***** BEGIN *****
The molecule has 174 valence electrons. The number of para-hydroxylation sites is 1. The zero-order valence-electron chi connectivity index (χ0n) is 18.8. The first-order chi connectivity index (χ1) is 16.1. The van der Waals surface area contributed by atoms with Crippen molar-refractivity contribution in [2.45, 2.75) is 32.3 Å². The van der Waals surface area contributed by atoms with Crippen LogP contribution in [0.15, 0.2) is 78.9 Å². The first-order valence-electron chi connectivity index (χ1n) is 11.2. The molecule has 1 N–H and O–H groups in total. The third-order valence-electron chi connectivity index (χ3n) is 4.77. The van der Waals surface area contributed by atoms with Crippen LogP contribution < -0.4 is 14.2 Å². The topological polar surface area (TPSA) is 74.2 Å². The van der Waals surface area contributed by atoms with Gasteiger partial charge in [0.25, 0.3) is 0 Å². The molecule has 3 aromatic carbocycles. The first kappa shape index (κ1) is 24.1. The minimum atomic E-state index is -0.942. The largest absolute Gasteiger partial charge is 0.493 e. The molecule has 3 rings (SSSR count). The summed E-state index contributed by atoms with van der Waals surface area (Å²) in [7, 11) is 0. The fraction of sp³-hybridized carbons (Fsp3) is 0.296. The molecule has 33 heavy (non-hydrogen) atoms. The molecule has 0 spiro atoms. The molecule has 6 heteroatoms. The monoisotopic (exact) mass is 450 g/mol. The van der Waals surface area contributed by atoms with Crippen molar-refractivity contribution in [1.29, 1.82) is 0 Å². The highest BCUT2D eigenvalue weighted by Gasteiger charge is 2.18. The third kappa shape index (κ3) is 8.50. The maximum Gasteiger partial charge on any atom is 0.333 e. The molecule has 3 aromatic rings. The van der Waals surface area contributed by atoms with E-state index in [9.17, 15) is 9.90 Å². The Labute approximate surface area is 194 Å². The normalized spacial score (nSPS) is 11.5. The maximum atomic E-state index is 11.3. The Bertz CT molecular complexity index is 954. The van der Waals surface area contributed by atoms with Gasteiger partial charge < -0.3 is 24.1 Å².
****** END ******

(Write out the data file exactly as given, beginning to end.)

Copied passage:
The molecule has 174 valence electrons. The number of para-hydroxylation sites is 1. The zero-order valence-electron chi connectivity index (χ0n) is 18.8. The first-order chi connectivity index (χ1) is 16.1. The van der Waals surface area contributed by atoms with Crippen molar-refractivity contribution in [2.45, 2.75) is 32.3 Å². The van der Waals surface area contributed by atoms with Crippen LogP contribution in [0.15, 0.2) is 78.9 Å². The first-order valence-electron chi connectivity index (χ1n) is 11.2. The molecule has 1 N–H and O–H groups in total. The third-order valence-electron chi connectivity index (χ3n) is 4.77. The van der Waals surface area contributed by atoms with Crippen LogP contribution < -0.4 is 14.2 Å². The topological polar surface area (TPSA) is 74.2 Å². The van der Waals surface area contributed by atoms with Gasteiger partial charge in [0.25, 0.3) is 0 Å². The molecule has 3 aromatic carbocycles. The first kappa shape index (κ1) is 24.1. The minimum atomic E-state index is -0.942. The largest absolute Gasteiger partial charge is 0.493 e. The molecule has 3 rings (SSSR count). The summed E-state index contributed by atoms with van der Waals surface area (Å²) in [7, 11) is 0. The fraction of sp³-hybridized carbons (Fsp3) is 0.296. The molecule has 33 heavy (non-hydrogen) atoms. The molecule has 0 spiro atoms. The molecule has 6 heteroatoms. The monoisotopic (exact) mass is 450 g/mol. The van der Waals surface area contributed by atoms with Crippen molar-refractivity contribution in [1.29, 1.82) is 0 Å². The highest BCUT2D eigenvalue weighted by Gasteiger charge is 2.18. The third kappa shape index (κ3) is 8.50. The maximum Gasteiger partial charge on any atom is 0.333 e. The molecule has 3 aromatic rings. The van der Waals surface area contributed by atoms with E-state index in [9.17, 15) is 9.90 Å². The Labute approximate surface area is 194 Å². The normalized spacial score (nSPS) is 11.5. The maximum atomic E-state index is 11.3. The Bertz CT molecular complexity index is 954. The van der Waals surface area contributed by atoms with Gasteiger partial charge < -0.3 is 24.1 Å².